By Riley Corboy
“Habits are powerful, but delicate. They can emerge outside our consciousness, or can be deliberately designed. They often occur without our permission, but can be reshaped by fiddling with their parts. They shape our lives far more than we realize — they are so strong, in fact, that they cause our brains to cling to them at the exclusion of all else, including common sense.”
That quote is by Charles Duhigg, journalist and author of “The Power of Habit: Why We Do What We Do in Life,” who has gotten habit-building down to a science. Building sustainable habits isn’t easy — anyone who has tried and failed to keep a New Year’s resolution can tell you — but with the right system set in place, it can be done.
Duhigg’s method begins by defining something called the habit loop. This is a four-step process that our brains undertake subconsciously most of the time, involving a cue, a routine and a reward. For example, when it comes to brushing your teeth, the cue might be noticing your teeth feel dirty, the routine is actually brushing them and the reward is having clean-feeling teeth. The fourth, and sneakiest, step in this loop is called craving. This is when we feel the habit cue and anticipate the reward we are going to get from it.
There are two different types of habit-building: creating brand new habits and curbing bad habits that no longer serve us. To build a new habit from scratch, choose a cue and a reward suitable to your needs. If you want to be more physically active during the workday, for instance, your cue might be a reminder you set on your phone, the routine could be doing a couple laps around the office and the reward could be stopping by your friend’s desk for a few minutes of friendly chatter at the end. To do this properly, the cue and reward have to be specifically tailored to what will motivate you. That way, when the initial shiny few days of motivation wear off, you will be able to continue soldiering ahead.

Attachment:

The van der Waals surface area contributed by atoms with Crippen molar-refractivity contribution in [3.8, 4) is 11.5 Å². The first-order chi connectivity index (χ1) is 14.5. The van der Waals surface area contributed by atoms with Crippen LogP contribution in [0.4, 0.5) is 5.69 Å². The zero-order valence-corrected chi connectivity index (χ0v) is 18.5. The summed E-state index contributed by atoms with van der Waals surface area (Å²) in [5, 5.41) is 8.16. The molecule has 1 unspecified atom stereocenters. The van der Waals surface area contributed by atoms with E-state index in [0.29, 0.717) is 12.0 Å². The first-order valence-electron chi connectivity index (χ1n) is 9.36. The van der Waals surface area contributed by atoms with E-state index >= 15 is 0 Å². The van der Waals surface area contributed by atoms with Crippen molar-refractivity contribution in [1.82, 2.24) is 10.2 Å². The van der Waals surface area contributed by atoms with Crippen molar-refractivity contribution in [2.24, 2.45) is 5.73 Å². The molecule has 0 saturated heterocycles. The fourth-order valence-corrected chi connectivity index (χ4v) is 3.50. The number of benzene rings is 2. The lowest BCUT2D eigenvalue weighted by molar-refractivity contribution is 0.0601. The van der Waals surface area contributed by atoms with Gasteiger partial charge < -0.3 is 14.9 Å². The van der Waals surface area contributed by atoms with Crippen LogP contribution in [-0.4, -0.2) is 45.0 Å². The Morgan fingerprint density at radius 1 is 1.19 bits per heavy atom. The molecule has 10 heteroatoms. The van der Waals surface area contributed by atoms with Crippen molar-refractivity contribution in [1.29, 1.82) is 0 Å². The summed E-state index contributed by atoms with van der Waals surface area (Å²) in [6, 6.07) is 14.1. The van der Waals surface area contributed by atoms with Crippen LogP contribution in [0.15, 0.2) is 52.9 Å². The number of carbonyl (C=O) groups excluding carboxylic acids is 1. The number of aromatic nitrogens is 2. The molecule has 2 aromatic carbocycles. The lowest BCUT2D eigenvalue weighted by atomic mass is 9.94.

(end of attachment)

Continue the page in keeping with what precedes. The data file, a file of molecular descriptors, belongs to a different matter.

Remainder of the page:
When it comes to addressing bad habits, Duhigg firmly believes you can’t make a bad habit go away entirely. You can, however, tweak it slowly over time until, eventually, there is a good habit in its stead. Trying to change an ingrained habit will take a little more willpower and introspection than making a new one, but it is entirely doable. First, pick the habit you want to change and track for a week how often you do it. In this stage, don’t try to change your behavior but do some legwork to figure out what the cue and reward is. Notice what you were feeling or doing immediately preceding the habit and how you felt after its routine. This might not be as obvious as you first expect.
The next step in changing a habit is to play around with different rewards. Let’s say you find yourself eating a candy bar every afternoon at work and want to change that. In this stage, when you feel the cue to go buy that candy bar, try to alter the routine and reward to find what alternate might satisfy this craving best. You could try buying a granola bar, going for a short walk, getting a cup of coffee or spending a few minutes at your friend’s desk. Try out several different routine/reward combinations to find which one would make the most satisfying replacement to the candy bar. This shows you what you’re actually craving — be it socialization, energy or mobility — and allows you to implement the best alternative.